$ go run x509-client.go -cert dylan.pem -key dylan-key.pem -CA ca.pem
{"kind":"PodList","apiVersion":"v1","items":[...]}

4.3 ServiceAccount

For < v1.24.0, a secret/token is automatically create for each serviceaccount:

$ k create sa my-sa
serviceaccount/my-sa created

$ k get sa
NAME      SECRETS   AGE
my-sa     1         2s  # <-- A secret is created for this SA

$ k get sa my-sa -o yaml
apiVersion: v1
kind: ServiceAccount
metadata:
  creationTimestamp: "2022-06-08T12:59:15Z"
  name: my-sa
  namespace: default
  resourceVersion: "7682925"
  uid: a0a2738e-5ad8-4f07-8588-10c82caac02e
secrets:
- name: my-sa-token-5dx8g # <-- A secret is created for this SA

$ k get secrets my-sa-token-5dx8g -o yaml
apiVersion: v1
data:
  ca.crt: LS0tLS1CRUdJTiBDRVJUSUZJQ0FUR...FURS0tLS0tCg==
  namespace: ZGVmYXVsdA==
  token: ZXlKaGJHY2lPaUpT...UnYxbm9wbjAtUQ==               # <--- The token in the secret
kind: Secret
type: kubernetes.io/service-account-token

$ k get secrets my-sa-token-5dx8g -o jsonpath='{.data.token}' | base64 -d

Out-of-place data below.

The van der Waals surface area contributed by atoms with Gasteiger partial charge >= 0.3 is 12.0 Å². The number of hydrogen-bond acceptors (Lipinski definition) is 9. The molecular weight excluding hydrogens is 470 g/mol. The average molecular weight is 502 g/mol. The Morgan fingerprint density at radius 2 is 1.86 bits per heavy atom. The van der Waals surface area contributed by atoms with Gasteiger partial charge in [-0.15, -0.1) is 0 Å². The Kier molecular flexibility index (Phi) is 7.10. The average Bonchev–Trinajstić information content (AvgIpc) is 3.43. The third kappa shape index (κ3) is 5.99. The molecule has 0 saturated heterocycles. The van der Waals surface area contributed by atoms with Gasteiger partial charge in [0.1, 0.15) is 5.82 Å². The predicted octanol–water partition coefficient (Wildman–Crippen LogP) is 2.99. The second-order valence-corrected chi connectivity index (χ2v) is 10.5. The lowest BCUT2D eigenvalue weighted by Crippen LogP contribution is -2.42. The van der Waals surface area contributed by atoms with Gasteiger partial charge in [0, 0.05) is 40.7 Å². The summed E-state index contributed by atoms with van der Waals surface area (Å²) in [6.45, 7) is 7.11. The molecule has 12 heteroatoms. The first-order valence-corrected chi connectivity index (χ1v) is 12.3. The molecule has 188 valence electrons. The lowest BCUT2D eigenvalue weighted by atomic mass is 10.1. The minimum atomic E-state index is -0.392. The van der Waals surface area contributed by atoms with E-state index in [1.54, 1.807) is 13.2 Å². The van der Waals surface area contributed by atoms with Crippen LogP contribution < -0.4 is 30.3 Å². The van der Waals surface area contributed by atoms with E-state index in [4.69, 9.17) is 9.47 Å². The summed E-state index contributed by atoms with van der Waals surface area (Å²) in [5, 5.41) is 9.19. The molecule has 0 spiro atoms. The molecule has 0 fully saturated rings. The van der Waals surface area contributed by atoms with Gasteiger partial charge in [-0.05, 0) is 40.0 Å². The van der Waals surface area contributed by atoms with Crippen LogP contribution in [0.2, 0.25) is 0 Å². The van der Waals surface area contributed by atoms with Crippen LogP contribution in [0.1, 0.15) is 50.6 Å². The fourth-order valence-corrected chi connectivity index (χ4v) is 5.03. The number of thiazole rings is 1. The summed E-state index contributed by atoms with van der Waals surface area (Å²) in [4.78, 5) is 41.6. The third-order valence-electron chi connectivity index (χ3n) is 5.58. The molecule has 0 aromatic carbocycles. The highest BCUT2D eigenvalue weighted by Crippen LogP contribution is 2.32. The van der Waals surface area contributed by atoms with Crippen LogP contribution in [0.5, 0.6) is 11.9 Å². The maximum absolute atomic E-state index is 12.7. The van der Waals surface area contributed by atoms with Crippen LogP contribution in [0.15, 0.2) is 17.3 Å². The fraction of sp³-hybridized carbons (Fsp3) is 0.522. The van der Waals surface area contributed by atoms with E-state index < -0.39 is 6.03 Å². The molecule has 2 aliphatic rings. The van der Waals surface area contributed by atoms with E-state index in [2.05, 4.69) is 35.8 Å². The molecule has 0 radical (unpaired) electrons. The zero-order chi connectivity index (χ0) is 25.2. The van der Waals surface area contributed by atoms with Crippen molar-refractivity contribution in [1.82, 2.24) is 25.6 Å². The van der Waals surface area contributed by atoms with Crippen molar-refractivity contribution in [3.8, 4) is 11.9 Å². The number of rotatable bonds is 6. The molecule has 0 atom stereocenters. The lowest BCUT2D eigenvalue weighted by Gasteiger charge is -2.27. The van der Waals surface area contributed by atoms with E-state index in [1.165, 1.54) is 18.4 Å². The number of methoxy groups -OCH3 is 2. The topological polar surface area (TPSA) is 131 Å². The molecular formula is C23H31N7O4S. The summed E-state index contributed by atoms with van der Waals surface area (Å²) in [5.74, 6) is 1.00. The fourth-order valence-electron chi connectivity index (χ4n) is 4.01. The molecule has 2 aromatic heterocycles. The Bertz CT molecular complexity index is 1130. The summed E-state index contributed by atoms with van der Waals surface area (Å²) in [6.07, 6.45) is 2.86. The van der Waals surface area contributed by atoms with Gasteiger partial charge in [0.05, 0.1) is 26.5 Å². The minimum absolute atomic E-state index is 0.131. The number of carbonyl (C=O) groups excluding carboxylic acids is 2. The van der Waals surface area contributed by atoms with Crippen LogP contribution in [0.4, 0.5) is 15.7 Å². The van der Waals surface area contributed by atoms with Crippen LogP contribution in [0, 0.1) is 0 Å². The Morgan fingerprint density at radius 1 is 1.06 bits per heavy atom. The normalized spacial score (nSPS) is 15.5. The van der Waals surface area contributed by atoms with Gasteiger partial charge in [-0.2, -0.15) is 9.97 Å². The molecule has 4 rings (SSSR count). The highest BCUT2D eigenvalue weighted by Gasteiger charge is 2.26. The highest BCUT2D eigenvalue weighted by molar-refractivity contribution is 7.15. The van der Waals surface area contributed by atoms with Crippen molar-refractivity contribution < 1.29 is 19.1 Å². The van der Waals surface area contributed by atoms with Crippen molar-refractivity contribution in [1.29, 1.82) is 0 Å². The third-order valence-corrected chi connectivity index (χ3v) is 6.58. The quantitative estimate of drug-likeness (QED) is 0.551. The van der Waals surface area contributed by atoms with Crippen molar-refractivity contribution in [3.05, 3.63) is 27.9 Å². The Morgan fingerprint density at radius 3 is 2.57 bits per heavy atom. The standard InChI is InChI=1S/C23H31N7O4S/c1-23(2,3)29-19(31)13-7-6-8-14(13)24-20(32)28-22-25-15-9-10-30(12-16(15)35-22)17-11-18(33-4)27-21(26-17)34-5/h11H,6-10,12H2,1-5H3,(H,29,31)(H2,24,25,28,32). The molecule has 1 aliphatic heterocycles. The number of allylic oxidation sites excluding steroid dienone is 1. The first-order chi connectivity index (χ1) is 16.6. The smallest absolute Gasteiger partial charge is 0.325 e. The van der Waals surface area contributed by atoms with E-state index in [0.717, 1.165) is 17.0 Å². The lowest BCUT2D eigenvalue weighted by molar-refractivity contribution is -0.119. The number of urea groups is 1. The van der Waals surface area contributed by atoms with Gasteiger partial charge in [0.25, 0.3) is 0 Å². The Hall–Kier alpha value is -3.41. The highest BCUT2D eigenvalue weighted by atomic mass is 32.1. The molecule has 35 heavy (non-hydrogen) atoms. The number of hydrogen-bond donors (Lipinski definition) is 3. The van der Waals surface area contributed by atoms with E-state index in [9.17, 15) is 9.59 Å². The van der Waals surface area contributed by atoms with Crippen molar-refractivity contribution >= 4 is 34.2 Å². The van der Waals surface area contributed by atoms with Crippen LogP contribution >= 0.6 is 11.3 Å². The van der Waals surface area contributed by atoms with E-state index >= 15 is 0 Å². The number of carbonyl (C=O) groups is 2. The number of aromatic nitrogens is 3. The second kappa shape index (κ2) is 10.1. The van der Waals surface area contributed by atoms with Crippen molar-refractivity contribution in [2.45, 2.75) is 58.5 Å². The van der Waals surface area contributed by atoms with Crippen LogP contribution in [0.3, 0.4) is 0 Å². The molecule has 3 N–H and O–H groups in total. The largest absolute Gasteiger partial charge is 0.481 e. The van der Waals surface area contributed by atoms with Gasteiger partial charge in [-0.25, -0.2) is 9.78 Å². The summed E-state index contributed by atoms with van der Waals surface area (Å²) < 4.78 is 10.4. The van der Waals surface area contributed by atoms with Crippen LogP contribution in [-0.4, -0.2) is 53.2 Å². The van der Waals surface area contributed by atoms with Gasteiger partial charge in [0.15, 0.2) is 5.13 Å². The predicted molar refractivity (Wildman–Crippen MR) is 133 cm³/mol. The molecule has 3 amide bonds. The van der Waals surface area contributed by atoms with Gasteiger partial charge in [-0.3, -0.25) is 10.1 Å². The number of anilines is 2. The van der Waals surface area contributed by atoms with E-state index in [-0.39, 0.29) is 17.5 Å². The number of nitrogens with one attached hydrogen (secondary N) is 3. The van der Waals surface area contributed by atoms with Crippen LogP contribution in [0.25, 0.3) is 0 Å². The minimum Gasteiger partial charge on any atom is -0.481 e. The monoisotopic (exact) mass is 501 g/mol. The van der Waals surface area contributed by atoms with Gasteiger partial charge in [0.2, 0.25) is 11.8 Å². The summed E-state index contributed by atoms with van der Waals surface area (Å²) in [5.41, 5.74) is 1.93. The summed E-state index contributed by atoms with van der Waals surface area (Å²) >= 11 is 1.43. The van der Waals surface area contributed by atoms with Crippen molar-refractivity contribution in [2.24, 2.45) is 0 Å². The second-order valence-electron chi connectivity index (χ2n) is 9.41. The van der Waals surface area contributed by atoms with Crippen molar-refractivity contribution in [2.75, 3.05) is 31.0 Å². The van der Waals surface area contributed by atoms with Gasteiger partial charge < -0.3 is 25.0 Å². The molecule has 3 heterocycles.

eyJhb...ZYT-VTp-v-rx8Rv1nopn0-Q

Put this token into the Authorization: Bearer <token> and send the request.

An excellent example has been provided in Implementing a custom Kubernetes authentication method [4].

For >= v1.24.0:

$ k create sa my-sa
serviceaccount/my-sa created

$ k get sa
NAME      SECRETS   AGE
my-sa     0         2s    # <-- No secrets created for this SA

$ k get sa my-sa -o yaml
apiVersion: v1
kind: ServiceAccount
metadata:
  creationTimestamp: "2022-06-08T13:48:02Z"
  name: my-sa
  namespace: default
  resourceVersion: "7686160"
  uid: baa8efd9-6219-46d3-9efd-87d6509dfd32

$ k create token my-sa   # Create a token for serviceaccount 'my-sa' by our own
eyJhbGciO...yJbkfZQJt7Q  # Note that this token is not base64 encoded

4.4 LDAP or OIDC

An in-depth example has been provided in Implementing a custom Kubernetes authentication method [5].

5 Discussions

Some in-depth disccussions.

5.1 More AuthN strategies

Kubernetes supports the following strategies that we haven’t mentioned or detailed in the previous sections:

  1. Request header

    Option: